• Early management of syringomyelia in cases of trauma is associated with decreased morbidity.
  • 80% of patients respond to surgical treatment in terms of hault to progression of symptoms and mild relief.
  • 20% of patients gets worse despite treatment in cases of advanced disease.
  • Recurrence is not uncommon in syringomyelia.

History and Symptoms

Specific areas of focus when obtaining the history such as onset, duration and progression of symptoms; history of trauma; associated conditions like multiple sclerosis, transverse myelitis, amyotrophic lateral sclerosis, sarcoidosis, congenital malformation, infection such as meningitis or neoplasia (ependymoma, meningioma, hemangioblastoma) may help diagnosing syringomyelia. Symptoms depends on the anatomical site of spinal cord involved.[65][66][67][68][69][70]

Anatomical site Early symptoms Late symptoms
Cervical
  • Inability to feel hot or cold
  • Decreased ability to feel pain sensation
  • Increased or decreased sweating
  • Muscle weakness ++
  • Shoulder joint pain, swelling and loss of function
  • Muscle paralysis
  • Loss of all sensations in hands, forearm, arm and upper back
  • Headaches with coughing or straining
Thoracic
  • Decreased to absent temperature sensation in trunk region
  • Abnormal pain sensation
  • Muscle weakness
  • Abnormal sweating
  • Muscle paralysis
  • Loss of pain and temperature sensation
Lumbar
  • Lower limb muscle weakness
  • Decreased to absent temperature sensation
  • Abnormal pain sensation
  • Joint sweling, pain and redness (charcot joints)
  • Loss of vibration, position sense and two point discrimination(recurrent falls)
  • Failure to maintain balance
  • Absent pain and temperature sensation
  • Muscle paralysis
  • Impaired ambulation
Sacral
  • Bladder or bladder dysfunction
  • Sexual dysfunction (erectile dysfunction)
  • Tingling and numbness in foot or anogenital region
  • Muscle weakness ++
  • Loss of penile erection
  • Loss of ankle plantar flexion(S1)
  • Urinary or fecal incontinence
  • Loss of temperature and pain sensation in foot and perineum

Physical Examination

Physical examination findings of syringomyelia may include the followig:[65][71][72][73][74][75][76]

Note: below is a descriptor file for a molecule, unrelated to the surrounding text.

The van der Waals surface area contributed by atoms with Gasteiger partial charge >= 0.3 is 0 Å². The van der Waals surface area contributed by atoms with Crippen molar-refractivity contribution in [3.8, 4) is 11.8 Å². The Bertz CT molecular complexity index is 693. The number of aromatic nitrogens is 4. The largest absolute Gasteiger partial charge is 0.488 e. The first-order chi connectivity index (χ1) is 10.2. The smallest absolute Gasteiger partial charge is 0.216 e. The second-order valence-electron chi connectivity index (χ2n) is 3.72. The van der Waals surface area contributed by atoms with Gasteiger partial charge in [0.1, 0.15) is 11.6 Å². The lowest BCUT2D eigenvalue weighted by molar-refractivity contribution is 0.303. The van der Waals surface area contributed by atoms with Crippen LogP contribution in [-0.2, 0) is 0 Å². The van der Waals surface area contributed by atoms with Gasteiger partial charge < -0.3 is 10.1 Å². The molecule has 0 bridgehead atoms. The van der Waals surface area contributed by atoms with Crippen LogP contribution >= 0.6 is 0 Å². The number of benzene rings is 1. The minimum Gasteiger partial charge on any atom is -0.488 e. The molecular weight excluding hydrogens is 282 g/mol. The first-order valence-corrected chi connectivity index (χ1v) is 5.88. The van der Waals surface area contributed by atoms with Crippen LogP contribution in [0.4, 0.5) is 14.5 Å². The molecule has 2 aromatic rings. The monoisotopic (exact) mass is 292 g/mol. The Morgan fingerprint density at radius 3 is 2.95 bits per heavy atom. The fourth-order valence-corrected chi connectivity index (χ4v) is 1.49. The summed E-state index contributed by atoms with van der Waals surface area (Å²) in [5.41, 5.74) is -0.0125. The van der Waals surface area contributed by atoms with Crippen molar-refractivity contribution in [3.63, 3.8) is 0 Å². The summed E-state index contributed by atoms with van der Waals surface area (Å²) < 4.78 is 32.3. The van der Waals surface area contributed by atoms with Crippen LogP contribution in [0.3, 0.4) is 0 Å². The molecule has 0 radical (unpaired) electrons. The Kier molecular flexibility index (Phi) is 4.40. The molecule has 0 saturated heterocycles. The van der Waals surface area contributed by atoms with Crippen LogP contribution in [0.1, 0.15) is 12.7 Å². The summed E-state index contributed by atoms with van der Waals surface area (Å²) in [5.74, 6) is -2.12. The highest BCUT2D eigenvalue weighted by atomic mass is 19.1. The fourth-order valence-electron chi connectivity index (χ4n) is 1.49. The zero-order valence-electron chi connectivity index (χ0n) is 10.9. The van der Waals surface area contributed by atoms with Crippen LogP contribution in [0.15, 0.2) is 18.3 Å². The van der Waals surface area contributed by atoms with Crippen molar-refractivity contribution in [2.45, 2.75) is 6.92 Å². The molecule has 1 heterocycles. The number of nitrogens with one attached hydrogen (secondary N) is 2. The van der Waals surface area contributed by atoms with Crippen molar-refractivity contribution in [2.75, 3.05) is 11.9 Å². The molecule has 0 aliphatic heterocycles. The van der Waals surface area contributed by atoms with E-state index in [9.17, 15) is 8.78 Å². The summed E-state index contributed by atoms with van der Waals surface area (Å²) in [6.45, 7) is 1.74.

Anatomical site Physical examination
Syringobulbia
Cervical
  • Anhydrosis, miosis and ptosis (Horner's syndrome)
  • Loss of temperature and pain sensation in cervical dermatomes
  • Claw hand
  • Decreased muscle strength in hands, arms and shoulders
  • Decreased to absent deep tendon reflexes in upper limb
  • Muscle atrophy of hands, arms and shoulders
  • Tenderness, erythema, swelling and joint resorption (charcot joints)
Thoracic
  • Scoliosis
  • Decreased to absent pain and temperature sensation in thoracic dermatomes
  • Muscle atrophy ++
  • Absent superficial abdominal reflexes
Lumbar
Sacral

Imaging Findings

Imaging studies that may help diagnose syringomyelia, its cause and complications include:[77][78][79]

MRI

Spinal MRI may help to diagnose and follow up syringomyelia. It is characterized by the following findings:[77][80][81][82][83]

CT

Syringomyelia may be diagnosed as an incidental finding on CT scan. However, delayed CT scan may have a diagnostic importance in early cases of syringomyelia without clinical manifestaions.[84][85] Metrizimed CT scan using non-ionic contrast may be used to identify a syrinx in postinflammatory conditions (postinfectious and posthemorrhagic arachnoiditis).[86][87] In addition, computed axial tomography (CT) scans of a patient's head may reveal the presence of tumors and other abnormalities such as hydrocephalus.

X ray

There are no specific X ray findings associated with syringomyelia.

Myelogram

Myelogram is rarely used to diagnose syringomyelia. It uses a contrast material combined with x ray or CT to image spinal cord in case of syringomyelia. However, CT metrimised myelography is more sensitive to diagnose syringomyelia as compared to conventional myelography.[87][88]

Other Diagnostic Studies

Electromyography